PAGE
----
Thank you for your interest speaking at the annual Nonprofit Technology Conference (NTC), which will be held March 23-25, 2017 in Washington D.C.!
- Public Proposals: May 25 – Jul 1
- Public Voting: Jul 5 – Aug 1
- Jury Voting: Aug 2 – Aug 31
- Final Review: Sep 1 – Sep 28
- Notifications: Sep 29
Public Proposals happen here.
Number of Speakers
Each session is expected to have at least two speakers that represent different organizations. Both for risk management purposes and to ensure a diverse range of voices and perspectives are represented in each session. There is also a limit of a total of four presenters (or three presenters plus a moderator, in the case of a panel discussion).
NTEN and it’s community place a high value on including a diverse range of voices in every session, in particular those from nonprofits and underrepresented communities. Sessions proposals are strongly encouraged to reflect this value in both the individuals participating as presenters and in the content delivered.
Each session is expected to incorporate a nonprofit voice within the lineup of presenters. If a session is selected and is unable to find an presenter from a nonprofit NTEN and the 17NTC Steering Committee can offer assistance in finding an appropriate match.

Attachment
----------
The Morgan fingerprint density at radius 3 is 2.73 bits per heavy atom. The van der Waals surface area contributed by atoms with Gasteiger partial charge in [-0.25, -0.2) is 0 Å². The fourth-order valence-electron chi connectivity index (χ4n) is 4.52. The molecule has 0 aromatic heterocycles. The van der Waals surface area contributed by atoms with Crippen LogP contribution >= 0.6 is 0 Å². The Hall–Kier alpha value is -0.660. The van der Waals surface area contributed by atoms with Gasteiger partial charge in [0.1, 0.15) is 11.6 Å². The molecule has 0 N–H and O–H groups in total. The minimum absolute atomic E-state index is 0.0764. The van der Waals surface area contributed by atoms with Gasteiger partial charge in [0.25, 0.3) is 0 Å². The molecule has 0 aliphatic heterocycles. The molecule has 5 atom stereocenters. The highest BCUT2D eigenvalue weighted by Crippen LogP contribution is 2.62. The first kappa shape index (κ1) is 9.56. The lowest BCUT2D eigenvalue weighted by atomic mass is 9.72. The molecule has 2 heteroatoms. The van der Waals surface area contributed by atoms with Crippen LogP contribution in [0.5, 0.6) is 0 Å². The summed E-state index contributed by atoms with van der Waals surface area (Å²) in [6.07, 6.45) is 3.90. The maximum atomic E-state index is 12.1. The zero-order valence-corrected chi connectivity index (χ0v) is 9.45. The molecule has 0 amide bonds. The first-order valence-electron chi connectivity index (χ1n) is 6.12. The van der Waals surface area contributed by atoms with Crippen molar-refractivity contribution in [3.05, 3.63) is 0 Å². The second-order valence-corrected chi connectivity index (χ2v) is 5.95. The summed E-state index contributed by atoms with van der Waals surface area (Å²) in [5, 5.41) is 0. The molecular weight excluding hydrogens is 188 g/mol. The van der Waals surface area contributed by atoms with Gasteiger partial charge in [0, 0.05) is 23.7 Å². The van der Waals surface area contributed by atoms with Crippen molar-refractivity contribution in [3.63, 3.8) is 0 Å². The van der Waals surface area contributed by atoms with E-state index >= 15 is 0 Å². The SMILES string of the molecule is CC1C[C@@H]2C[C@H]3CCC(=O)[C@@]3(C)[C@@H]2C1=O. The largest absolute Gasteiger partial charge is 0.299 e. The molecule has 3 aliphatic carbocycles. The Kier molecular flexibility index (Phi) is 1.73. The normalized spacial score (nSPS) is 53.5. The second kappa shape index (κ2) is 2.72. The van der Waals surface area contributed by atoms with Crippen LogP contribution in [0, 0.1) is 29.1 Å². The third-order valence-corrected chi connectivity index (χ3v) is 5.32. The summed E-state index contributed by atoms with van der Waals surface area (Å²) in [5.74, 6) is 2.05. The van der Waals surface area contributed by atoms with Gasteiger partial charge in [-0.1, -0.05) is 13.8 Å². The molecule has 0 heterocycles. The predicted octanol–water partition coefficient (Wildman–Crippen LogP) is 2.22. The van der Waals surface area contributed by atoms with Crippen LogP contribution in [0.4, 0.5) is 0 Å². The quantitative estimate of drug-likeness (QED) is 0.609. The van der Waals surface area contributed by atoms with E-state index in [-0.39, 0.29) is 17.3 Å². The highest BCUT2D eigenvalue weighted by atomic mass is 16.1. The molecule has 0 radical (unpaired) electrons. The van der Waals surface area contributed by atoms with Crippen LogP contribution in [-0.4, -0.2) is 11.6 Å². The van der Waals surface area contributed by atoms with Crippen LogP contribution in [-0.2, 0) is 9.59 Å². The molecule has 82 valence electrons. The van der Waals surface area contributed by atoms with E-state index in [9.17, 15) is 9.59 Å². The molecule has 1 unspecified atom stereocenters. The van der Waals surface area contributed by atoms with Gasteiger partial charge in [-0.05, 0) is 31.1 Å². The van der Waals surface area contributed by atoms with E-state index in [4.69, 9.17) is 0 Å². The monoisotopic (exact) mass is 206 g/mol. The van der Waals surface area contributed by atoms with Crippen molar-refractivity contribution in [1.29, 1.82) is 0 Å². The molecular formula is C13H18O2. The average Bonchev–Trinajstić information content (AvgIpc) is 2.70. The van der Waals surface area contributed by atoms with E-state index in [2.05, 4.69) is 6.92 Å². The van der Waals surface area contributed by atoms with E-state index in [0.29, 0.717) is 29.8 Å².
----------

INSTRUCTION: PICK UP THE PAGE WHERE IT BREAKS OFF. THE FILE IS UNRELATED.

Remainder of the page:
As is the case with all of NTEN’s educational content NTC sessions should be tool agnostic. That is to say that specific tools can certainly be shared as resources but a session should not focus on one particular tool or service provider. We do this to ensure the focus of each session is on strategies, best-practices and resources that are applicable to a wide range of participants.
Each session is 90 minutes. The specific format for each session (panel, workshop, etc) should be driven by desired outcomes of the specific session and clear to attendees from the session description.
We are working to incorporate more Advanced sessions into the agenda this year. Selection of advanced sessions will primarily be driven by demand as determined by voting and a presenter’s indicated willingness to make their session advanced.
All presenters must pay a discounted conference registration fee of $429. We do reserve set number of scholarships specifically to support presenters from nonprofit organizations for whom cost would be a major barrier to participation. We are also able to accommodate speakers who are only participating in their session and no other aspects of the conference with a free “session-only” registration for.
Are there particular topics in high demand?
How are sessions organized at the NTC?
Who can submit a proposal?
Can I propose a keynote address or an Ignite talk?
Can I propose a session if I don’t want to lead it?
Are bilingual session proposals accepted?
What are the review guidelines?
What happens next?
I’m ready! Where do I submit my proposal?
Who is on the 17NTC Steering Committee?
The following list of suggestions is based on demand at the 16NTC, attendee survey feedback, and input from the 17NTC Steering Committee.
This is only a list of suggested topics. It is certainly not exhaustive or a requirement that proposals focus on one of the listed items. With 100+ sessions in the final program there is room for lots of topics.